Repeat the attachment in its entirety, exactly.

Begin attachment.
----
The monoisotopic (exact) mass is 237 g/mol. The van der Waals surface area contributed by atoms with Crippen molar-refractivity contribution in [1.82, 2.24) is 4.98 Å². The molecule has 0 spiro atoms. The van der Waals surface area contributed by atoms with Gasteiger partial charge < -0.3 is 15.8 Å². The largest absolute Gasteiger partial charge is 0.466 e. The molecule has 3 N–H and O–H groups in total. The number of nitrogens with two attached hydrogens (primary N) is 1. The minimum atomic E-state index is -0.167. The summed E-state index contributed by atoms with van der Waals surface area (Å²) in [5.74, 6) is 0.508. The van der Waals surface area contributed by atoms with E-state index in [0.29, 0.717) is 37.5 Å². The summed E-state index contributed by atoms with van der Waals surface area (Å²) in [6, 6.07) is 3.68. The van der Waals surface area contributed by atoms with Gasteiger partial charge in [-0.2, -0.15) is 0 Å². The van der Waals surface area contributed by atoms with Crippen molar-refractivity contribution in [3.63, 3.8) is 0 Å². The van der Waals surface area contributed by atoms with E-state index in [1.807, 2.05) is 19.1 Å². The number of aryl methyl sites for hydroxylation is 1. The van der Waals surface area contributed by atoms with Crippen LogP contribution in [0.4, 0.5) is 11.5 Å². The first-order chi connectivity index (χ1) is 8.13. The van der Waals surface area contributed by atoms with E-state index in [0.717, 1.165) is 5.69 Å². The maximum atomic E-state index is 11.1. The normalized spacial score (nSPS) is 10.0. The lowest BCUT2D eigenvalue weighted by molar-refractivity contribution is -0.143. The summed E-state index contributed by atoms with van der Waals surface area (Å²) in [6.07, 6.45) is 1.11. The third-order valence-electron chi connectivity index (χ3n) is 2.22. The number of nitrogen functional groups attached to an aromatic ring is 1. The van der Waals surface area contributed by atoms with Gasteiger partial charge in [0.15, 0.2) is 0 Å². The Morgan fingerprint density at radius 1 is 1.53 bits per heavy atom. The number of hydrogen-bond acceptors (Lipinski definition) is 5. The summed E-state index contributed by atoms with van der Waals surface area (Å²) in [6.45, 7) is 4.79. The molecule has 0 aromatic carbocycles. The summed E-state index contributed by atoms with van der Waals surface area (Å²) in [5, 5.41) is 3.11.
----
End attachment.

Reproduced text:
The monoisotopic (exact) mass is 237 g/mol. The van der Waals surface area contributed by atoms with Crippen molar-refractivity contribution in [1.82, 2.24) is 4.98 Å². The molecule has 0 spiro atoms. The van der Waals surface area contributed by atoms with Gasteiger partial charge < -0.3 is 15.8 Å². The largest absolute Gasteiger partial charge is 0.466 e. The molecule has 3 N–H and O–H groups in total. The number of nitrogens with two attached hydrogens (primary N) is 1. The minimum atomic E-state index is -0.167. The summed E-state index contributed by atoms with van der Waals surface area (Å²) in [5.74, 6) is 0.508. The van der Waals surface area contributed by atoms with E-state index in [0.29, 0.717) is 37.5 Å². The summed E-state index contributed by atoms with van der Waals surface area (Å²) in [6, 6.07) is 3.68. The van der Waals surface area contributed by atoms with Gasteiger partial charge in [-0.2, -0.15) is 0 Å². The van der Waals surface area contributed by atoms with Crippen molar-refractivity contribution in [3.63, 3.8) is 0 Å². The van der Waals surface area contributed by atoms with E-state index in [1.807, 2.05) is 19.1 Å². The number of aryl methyl sites for hydroxylation is 1. The van der Waals surface area contributed by atoms with Crippen LogP contribution in [0.4, 0.5) is 11.5 Å². The first-order chi connectivity index (χ1) is 8.13. The van der Waals surface area contributed by atoms with E-state index in [0.717, 1.165) is 5.69 Å². The maximum atomic E-state index is 11.1. The normalized spacial score (nSPS) is 10.0. The lowest BCUT2D eigenvalue weighted by molar-refractivity contribution is -0.143. The summed E-state index contributed by atoms with van der Waals surface area (Å²) in [6.07, 6.45) is 1.11. The third-order valence-electron chi connectivity index (χ3n) is 2.22. The number of nitrogen functional groups attached to an aromatic ring is 1. The van der Waals surface area contributed by atoms with Gasteiger partial charge in [0.15, 0.2) is 0 Å². The Morgan fingerprint density at radius 1 is 1.53 bits per heavy atom. The number of hydrogen-bond acceptors (Lipinski definition) is 5. The summed E-state index contributed by atoms with van der Waals surface area (Å²) in [6.45, 7) is 4.79. The molecule has 0 aromatic carbocycles. The summed E-state index contributed by atoms with van der Waals surface area (Å²) in [5, 5.41) is 3.11.